Wednesday, March 08, 2017

Day Off

Today I took a taxi to the bank and then strolled to the bazaar. At the bazaar I had a falafel roll and ayran for lunch. Then I walked to a money exchange, a tea vendor, and the book store that carries English language titles. After buying a book I went to two more tea vendors before taking a cab back home.

73 Years since the Deportation of the Balkars

Today is the 73rd anniversary of the deportation of the Balkars by the NKVD to Kazakhstan and Kyrgyzstan. I don't have a lot new to add so here are some posts from previous years.

71st anniversary

70th anniversary

65th anniversary

Tuesday, March 07, 2017

Happy International Women's Day

March 8th is International Women's Day. I have the day off for other reasons. But, after living in Kyrgyzstan I am always shocked at how little attention this holiday gets outside of the former Soviet bloc. In Africa and the Middle East it doesn't seem to register any more than in the US.

Friday, March 03, 2017

Nepali Food

Today I took a cab to the bazaar to get something to eat from one of the Nepali stands outside the park that set up on Fridays. I had two large vegetable samosas smothered in spicy red sauce. It cost me a total of 1000 IQD.

Wednesday, March 01, 2017

Chinese Food

Yesterday I ate at the new Chinese place everybody here is raving about. It was pretty good. I had spring rolls, fried rice, pepper beef, kung pao chicken, and some sort of cabbage dish. I had the left overs for breakfast this morning.

Saturday, February 25, 2017

Now back to our regularly scheduled programming

I am quite sure that most of my regular readers (ie my parents) prefer my posts about life and work in Sulaimani to those linking to my work on the Soviet deportation of the Chechens and Ingush or the CIA's role in removing Nkrumah from power in Ghana. So I am returning to my posts on the mundane experience of my personal life. This week went well. I covered the Atlantic slave trade in Civ 102 and incorporated my personal visits to the slave castles of Elmina and Cape Coast in Ghana into my lectures. I try and do this as much as possible because I have found that it helps the students relate to the topic much more if they are able to link my first hand accounts with the text. It might be my best pedagogical trick.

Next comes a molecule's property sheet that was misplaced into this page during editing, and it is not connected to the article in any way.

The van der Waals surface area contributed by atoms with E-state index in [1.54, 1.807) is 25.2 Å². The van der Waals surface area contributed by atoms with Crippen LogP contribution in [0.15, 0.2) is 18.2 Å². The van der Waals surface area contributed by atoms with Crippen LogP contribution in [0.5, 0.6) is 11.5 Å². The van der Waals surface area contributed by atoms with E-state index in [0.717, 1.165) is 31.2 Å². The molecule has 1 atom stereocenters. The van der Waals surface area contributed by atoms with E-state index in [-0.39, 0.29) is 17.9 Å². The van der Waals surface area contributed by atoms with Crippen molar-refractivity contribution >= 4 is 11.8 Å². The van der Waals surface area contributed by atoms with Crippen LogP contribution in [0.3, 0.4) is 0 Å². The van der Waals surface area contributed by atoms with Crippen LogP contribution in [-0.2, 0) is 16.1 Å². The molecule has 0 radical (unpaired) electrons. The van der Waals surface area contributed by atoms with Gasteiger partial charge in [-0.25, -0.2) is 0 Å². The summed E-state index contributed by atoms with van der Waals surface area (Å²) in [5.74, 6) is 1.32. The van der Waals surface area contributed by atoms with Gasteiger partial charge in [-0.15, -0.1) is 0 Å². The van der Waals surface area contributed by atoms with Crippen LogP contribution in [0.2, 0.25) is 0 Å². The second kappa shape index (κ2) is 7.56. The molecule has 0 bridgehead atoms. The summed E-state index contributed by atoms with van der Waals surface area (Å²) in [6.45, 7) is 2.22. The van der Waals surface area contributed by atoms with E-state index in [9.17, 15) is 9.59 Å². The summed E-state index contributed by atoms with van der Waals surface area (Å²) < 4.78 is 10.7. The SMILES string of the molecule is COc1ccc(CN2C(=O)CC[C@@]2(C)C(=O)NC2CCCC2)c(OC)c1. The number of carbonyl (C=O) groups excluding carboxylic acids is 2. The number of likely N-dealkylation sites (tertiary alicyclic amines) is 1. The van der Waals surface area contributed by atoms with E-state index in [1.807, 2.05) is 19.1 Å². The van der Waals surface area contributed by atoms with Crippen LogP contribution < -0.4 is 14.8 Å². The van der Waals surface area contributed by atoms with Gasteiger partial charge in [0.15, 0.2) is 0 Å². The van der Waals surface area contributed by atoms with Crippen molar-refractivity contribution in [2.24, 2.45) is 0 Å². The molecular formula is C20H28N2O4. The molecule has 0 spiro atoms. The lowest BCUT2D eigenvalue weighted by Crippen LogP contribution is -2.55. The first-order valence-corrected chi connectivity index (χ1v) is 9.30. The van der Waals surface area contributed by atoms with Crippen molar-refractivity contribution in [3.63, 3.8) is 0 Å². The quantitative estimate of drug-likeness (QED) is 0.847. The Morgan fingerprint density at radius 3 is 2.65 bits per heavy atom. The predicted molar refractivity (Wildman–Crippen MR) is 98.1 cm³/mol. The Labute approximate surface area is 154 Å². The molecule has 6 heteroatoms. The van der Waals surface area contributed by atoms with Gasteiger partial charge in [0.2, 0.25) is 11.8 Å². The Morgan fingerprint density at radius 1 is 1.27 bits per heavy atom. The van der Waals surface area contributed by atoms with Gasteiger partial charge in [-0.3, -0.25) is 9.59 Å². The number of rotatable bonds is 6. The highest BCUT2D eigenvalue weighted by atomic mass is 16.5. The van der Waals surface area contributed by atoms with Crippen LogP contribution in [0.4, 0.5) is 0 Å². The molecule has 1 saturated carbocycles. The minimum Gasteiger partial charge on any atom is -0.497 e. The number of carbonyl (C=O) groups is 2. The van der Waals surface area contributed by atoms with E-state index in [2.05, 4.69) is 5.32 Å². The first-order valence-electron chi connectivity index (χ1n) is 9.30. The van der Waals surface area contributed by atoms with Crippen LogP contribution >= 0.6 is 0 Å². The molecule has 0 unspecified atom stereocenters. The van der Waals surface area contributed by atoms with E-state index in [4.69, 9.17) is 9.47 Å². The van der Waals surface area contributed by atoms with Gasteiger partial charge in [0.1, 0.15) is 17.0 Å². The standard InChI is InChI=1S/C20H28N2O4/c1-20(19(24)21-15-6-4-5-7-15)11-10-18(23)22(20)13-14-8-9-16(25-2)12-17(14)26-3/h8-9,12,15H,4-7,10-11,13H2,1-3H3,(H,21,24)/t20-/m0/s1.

Friday, February 24, 2017

Fifty One Years Since the Overthrow of Nkrumah

On 24 February 1966 the Ghanaian army and police overthrew the Convention People's Party government of Kwame Nkrumah. This coup was one of a series of military seizures of power in Africa and other Non-Aligned states such as Indonesia in 1965 to take place in the 1960s. My book chapter, "Nkrumah, the Cold War, the 'Third World', and the US Role in the 24 February 1966 Coup" from Bea Lundt and Christoph Marx, eds., Kwame Nkrumah: A Controversial African Visionary (Stuttgart:  Franz Steiner Verlag, 2016) provides a summary based upon declassified US State Department and CIA documents. A draft manuscript of the chapter can be found at academia.edu here. Feel free to leave any comments about the chapter or the coup in general below this post.

73 Years Since the Deportation of the Chechens and Ingush